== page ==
Pioneer Apples

Hello readers of April Tells All…
My name is Paul, I’m April’s Dad and I’m filling in for her today.  She’s fine, neither sick nor dead, just taking a break.

Early last night I was out picking apples from a couple of trees on my property and I was reminded of a time years ago that I thought I’d share with you today.

I grew up in the city of London, down in south western Ontario, back in the 1960’s and ’70’s.  The part of town that I called home was Old South London, near the now trendy “Wortley Village” if that rings a bell in anyone’s mind.


Near my parents home was an area that us kids referred to as “The Path Near Rollie’s Hill”, to distinguish it from 2 other nearby paths. Green Spaces, as they’d call them now.  I hate that term.  It sounds so antiseptic. These places were more than green spaces.  They had mature trees to climb, build forts in, a place where kids could be kids out of the watchful eyes of parents. Rollie’s Hill AKA “The Hill”, was at the end of someone’s large backyard and it happened to be the largest hill in our part of town.  Not coincidentally it also just happened to be THE winter tobogganing spot that all the kids in Old South frequented.  Because it was on private property, if it still existed today it would be off limits I’m sure. But we’re talking about a simpler, kinder time where adults understood that kids needed to be kids, private property or not, the cops were never called and there was no vandalism to the property.  It was a time where if you broke an arm sliding down someone’s hill, you just went to the doctor and got a cast. The End. This was before words like Liabilities and Lawsuits sent a chill up home owners spines.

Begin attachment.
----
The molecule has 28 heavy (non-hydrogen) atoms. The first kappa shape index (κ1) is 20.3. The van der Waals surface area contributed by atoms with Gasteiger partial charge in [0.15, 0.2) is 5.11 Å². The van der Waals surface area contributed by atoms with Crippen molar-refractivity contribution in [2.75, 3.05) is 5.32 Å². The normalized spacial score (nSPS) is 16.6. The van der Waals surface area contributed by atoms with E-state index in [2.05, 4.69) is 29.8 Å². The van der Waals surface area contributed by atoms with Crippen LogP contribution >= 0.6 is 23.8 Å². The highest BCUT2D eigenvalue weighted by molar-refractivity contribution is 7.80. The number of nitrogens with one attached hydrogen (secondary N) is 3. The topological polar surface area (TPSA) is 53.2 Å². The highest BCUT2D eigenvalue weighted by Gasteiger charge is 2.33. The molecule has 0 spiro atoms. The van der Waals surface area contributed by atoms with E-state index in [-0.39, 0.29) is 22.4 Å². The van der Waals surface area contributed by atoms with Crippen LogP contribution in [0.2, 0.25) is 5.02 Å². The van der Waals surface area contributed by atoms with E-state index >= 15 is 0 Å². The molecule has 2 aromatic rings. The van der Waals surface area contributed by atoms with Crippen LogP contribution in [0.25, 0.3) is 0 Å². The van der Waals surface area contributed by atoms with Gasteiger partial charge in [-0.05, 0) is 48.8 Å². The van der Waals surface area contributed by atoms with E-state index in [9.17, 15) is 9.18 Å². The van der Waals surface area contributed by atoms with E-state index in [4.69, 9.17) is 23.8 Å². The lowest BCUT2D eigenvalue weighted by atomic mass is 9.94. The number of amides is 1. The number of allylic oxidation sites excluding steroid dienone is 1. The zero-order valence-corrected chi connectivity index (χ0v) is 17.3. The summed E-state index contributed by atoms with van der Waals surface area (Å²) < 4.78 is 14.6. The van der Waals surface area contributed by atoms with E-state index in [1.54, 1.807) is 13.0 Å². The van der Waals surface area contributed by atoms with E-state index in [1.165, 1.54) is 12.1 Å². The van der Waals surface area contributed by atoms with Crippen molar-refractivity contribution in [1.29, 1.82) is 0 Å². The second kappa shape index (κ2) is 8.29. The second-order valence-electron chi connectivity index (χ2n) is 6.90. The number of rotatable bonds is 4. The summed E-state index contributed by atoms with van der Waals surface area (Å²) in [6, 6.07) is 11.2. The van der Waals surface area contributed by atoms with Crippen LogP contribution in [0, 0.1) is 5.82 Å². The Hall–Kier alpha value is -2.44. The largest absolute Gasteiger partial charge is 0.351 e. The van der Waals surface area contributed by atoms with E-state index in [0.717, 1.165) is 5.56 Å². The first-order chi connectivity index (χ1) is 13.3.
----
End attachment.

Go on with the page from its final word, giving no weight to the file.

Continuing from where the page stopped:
“The Path” was a tract of vacant land running east to west, about 1/2 a mile long and a couple hundred yards wide that ran from Wortley Rd on the east, to Cathcart St on the west.  Bordered by Commissioner’s Rd on the south and Baseline Rd to the north. The east end of The Path started at the parking lot of Wortley Rd Baptist Church and ended about a half mile away at a swampy area at the base of Rollies hill.  While there were luxury homes along both Commish & Baseline Rds, the backyards ended far from each other leaving this wide swath of land that was a great play area for the kids in the neighbourhood. Tall grass, scrub brush, and mature forest were all found along The Path.  The illicit cigarettes that were smoked, and booze snuck out of parents homes, drunk by their under age kids around summer camp-fires at night back in the trees along The Path, was legendary. This was a place where the girls met the boys and although we didn’t realize it at the time, lifelong memories were forged.